When I talk about accountability, I do not necessarily refer to getting advice, although that might be a natural progression. Bill Cosby apparently said that “a word to the wise ain’t necessary – it’s the stupid ones that need the advice.” So in the interest of at least appearing to be counted among the wise, let’s skip the seeking advice part (for now only, sorry Bill).
I have always found great value in surrounding myself with accountability partners. These might be people who play a mentorship role in my life, they might be very close friends who are familiar with my blind spots and who graciously still want to be around me. There has even been occasions when an accountability partner was someone with whom, apart from mutual respect, I had absolutely nothing in common.
Consider a moment how many decisions we make each day. Most of these are not life changing (unless it concerns changing from thick base to thin base pizza). There are times, however, that we have to make business or personal decisions that alter the course of our lives.
These occasions are often tainted by emotional upheaval or other stresses of sorts – things that make you take your eyes off the prize. Objective decision-making is much harder during these times.
It is here where a small group (you don’t want to start a support group – you just need a handful of trustworthy sounding boards) of people to whom you can be accountable comes in. The ideal accountability partner is not focused on ‘fixing’ you. He or she listens to your situation and is able to guide you through the decision-making process by asking questions. These questions are either relevant because the person knows you very well or because the person knows the topic or issue very well or because (s)he has learnt a great deal from life and can with wisdom see the pitfalls or treasures.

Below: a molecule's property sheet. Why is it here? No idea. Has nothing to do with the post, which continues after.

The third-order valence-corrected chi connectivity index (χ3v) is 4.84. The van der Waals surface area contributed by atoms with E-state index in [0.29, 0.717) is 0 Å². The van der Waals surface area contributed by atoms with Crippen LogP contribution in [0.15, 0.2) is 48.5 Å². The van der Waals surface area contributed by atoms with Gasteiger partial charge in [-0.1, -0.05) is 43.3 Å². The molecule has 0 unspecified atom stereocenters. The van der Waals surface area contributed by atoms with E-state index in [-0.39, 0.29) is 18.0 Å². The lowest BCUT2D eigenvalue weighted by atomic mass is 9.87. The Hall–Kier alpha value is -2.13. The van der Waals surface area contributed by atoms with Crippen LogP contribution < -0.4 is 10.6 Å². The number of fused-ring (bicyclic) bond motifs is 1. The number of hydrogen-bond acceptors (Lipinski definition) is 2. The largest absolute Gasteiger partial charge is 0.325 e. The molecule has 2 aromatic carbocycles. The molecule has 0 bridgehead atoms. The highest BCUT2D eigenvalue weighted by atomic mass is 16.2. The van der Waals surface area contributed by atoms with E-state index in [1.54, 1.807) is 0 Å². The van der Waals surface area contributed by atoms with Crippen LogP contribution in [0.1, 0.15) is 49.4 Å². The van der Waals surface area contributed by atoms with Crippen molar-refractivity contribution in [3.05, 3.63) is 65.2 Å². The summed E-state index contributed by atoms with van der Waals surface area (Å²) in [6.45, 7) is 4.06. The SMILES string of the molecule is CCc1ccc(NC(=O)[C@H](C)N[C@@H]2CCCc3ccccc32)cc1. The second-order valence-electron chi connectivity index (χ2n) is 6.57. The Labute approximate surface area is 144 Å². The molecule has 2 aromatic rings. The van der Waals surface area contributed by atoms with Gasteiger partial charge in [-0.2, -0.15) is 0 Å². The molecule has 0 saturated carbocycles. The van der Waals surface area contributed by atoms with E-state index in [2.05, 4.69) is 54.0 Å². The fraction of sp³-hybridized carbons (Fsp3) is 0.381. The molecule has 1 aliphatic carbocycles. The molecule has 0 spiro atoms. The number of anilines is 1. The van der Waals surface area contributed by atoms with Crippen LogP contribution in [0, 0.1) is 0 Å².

What makes sharing on this level a rich experience, is that it deals with the area of motives. We easily hide our motives from colleagues or friends, but the accountability partner relationship is such that it demands complete honesty* on both sides. When the motive behind a decision is tainted, it will show in the aftermath, so best to get that right from the start.
Accountability partners also hold each other accountable in terms of values and goals. There are certain values I want to be known by on a personal and professional level. There are also many goals I would like to achieve in a certain timeframe. Sometimes these are challenged or compromised – either by myself or circumstances.
The freedom to ask or to be asked the difficult questions to help us own up or re-direct sails is both courageous and liberating. It also underscores the fact that the lone ranger persona has never really brought about success.
Difficult as it is to admit, we do not always have all the answers, and while you might not want everyone to know your business (read: decisions, mistakes, dreams, fears), staying accountable to someone:
- reduces the chances of being hoodwinked,
- helps you to stay true to yourself,
- and broadens your perspective to include views to which you would not have otherwise been exposed.
* Sincere apologies to those shaken at the insinuation that friends are not always honest with each other. ‘Tis unfortunately true … and also a different topic for discussion.